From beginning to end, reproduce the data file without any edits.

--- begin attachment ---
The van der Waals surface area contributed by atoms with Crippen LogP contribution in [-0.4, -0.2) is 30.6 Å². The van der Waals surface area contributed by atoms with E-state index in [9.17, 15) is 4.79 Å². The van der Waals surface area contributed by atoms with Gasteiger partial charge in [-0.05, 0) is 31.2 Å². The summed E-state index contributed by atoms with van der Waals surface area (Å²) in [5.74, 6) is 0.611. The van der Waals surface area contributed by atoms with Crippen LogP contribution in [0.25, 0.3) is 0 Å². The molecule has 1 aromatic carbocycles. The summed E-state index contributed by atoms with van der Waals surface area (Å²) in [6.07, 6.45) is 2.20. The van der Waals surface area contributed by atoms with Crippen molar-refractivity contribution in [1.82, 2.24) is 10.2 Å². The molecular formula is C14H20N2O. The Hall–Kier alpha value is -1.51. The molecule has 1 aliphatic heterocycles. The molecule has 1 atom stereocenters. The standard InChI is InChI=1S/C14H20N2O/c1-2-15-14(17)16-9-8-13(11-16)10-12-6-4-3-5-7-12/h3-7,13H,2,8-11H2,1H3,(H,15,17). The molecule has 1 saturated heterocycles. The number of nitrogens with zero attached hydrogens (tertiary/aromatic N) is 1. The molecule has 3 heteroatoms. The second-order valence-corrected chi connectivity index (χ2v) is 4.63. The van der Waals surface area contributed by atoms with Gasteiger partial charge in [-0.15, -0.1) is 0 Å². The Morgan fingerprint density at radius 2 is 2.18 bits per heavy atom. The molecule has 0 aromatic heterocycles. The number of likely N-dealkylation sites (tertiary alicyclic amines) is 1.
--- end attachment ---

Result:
The van der Waals surface area contributed by atoms with Crippen LogP contribution in [-0.4, -0.2) is 30.6 Å². The van der Waals surface area contributed by atoms with E-state index in [9.17, 15) is 4.79 Å². The van der Waals surface area contributed by atoms with Gasteiger partial charge in [-0.05, 0) is 31.2 Å². The summed E-state index contributed by atoms with van der Waals surface area (Å²) in [5.74, 6) is 0.611. The van der Waals surface area contributed by atoms with Crippen LogP contribution in [0.25, 0.3) is 0 Å². The molecule has 1 aromatic carbocycles. The summed E-state index contributed by atoms with van der Waals surface area (Å²) in [6.07, 6.45) is 2.20. The van der Waals surface area contributed by atoms with Crippen molar-refractivity contribution in [1.82, 2.24) is 10.2 Å². The molecular formula is C14H20N2O. The Hall–Kier alpha value is -1.51. The molecule has 1 aliphatic heterocycles. The molecule has 1 atom stereocenters. The standard InChI is InChI=1S/C14H20N2O/c1-2-15-14(17)16-9-8-13(11-16)10-12-6-4-3-5-7-12/h3-7,13H,2,8-11H2,1H3,(H,15,17). The molecule has 1 saturated heterocycles. The number of nitrogens with zero attached hydrogens (tertiary/aromatic N) is 1. The molecule has 3 heteroatoms. The second-order valence-corrected chi connectivity index (χ2v) is 4.63. The van der Waals surface area contributed by atoms with Gasteiger partial charge in [-0.15, -0.1) is 0 Å². The Morgan fingerprint density at radius 2 is 2.18 bits per heavy atom. The molecule has 0 aromatic heterocycles. The number of likely N-dealkylation sites (tertiary alicyclic amines) is 1.